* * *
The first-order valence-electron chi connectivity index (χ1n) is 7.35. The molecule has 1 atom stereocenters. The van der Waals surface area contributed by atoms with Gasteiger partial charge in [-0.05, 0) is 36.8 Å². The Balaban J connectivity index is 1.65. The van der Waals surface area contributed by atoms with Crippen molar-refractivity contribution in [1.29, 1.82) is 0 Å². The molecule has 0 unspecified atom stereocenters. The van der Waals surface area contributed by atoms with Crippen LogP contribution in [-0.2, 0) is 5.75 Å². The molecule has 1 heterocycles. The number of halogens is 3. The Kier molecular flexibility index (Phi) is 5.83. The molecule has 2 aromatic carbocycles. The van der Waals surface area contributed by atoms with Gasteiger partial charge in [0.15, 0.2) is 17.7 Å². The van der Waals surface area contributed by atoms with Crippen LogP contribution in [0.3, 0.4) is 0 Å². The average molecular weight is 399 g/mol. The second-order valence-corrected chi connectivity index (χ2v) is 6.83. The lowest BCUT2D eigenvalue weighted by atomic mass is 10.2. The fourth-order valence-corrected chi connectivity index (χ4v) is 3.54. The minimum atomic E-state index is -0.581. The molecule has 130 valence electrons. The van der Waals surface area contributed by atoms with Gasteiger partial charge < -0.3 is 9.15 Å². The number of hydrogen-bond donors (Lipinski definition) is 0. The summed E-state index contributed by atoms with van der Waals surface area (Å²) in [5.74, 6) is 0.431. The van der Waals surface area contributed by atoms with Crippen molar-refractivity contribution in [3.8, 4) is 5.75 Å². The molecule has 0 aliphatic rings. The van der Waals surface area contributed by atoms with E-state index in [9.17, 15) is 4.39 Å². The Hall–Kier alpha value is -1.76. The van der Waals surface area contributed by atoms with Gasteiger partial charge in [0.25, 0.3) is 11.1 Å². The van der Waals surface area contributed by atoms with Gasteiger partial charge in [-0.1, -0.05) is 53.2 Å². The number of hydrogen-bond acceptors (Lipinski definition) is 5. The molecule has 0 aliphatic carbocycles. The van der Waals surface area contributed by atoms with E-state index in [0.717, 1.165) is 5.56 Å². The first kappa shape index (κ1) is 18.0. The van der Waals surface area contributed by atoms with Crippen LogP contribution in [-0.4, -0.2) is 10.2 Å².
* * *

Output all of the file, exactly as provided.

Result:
The first-order valence-electron chi connectivity index (χ1n) is 7.35. The molecule has 1 atom stereocenters. The van der Waals surface area contributed by atoms with Gasteiger partial charge in [-0.05, 0) is 36.8 Å². The Balaban J connectivity index is 1.65. The van der Waals surface area contributed by atoms with Crippen molar-refractivity contribution in [1.29, 1.82) is 0 Å². The molecule has 0 unspecified atom stereocenters. The van der Waals surface area contributed by atoms with Crippen LogP contribution in [-0.2, 0) is 5.75 Å². The molecule has 1 heterocycles. The number of halogens is 3. The Kier molecular flexibility index (Phi) is 5.83. The molecule has 2 aromatic carbocycles. The van der Waals surface area contributed by atoms with Gasteiger partial charge in [0.15, 0.2) is 17.7 Å². The van der Waals surface area contributed by atoms with Crippen LogP contribution in [0.3, 0.4) is 0 Å². The average molecular weight is 399 g/mol. The second-order valence-corrected chi connectivity index (χ2v) is 6.83. The lowest BCUT2D eigenvalue weighted by atomic mass is 10.2. The fourth-order valence-corrected chi connectivity index (χ4v) is 3.54. The minimum atomic E-state index is -0.581. The molecule has 130 valence electrons. The van der Waals surface area contributed by atoms with Gasteiger partial charge < -0.3 is 9.15 Å². The number of hydrogen-bond donors (Lipinski definition) is 0. The summed E-state index contributed by atoms with van der Waals surface area (Å²) in [5.74, 6) is 0.431. The van der Waals surface area contributed by atoms with Crippen molar-refractivity contribution in [3.8, 4) is 5.75 Å². The molecule has 0 aliphatic rings. The van der Waals surface area contributed by atoms with E-state index in [9.17, 15) is 4.39 Å². The Hall–Kier alpha value is -1.76. The van der Waals surface area contributed by atoms with Gasteiger partial charge in [0.25, 0.3) is 11.1 Å². The van der Waals surface area contributed by atoms with Gasteiger partial charge in [-0.1, -0.05) is 53.2 Å². The number of hydrogen-bond acceptors (Lipinski definition) is 5. The molecule has 0 aliphatic carbocycles. The van der Waals surface area contributed by atoms with E-state index in [0.717, 1.165) is 5.56 Å². The first kappa shape index (κ1) is 18.0. The van der Waals surface area contributed by atoms with Crippen LogP contribution in [-0.4, -0.2) is 10.2 Å².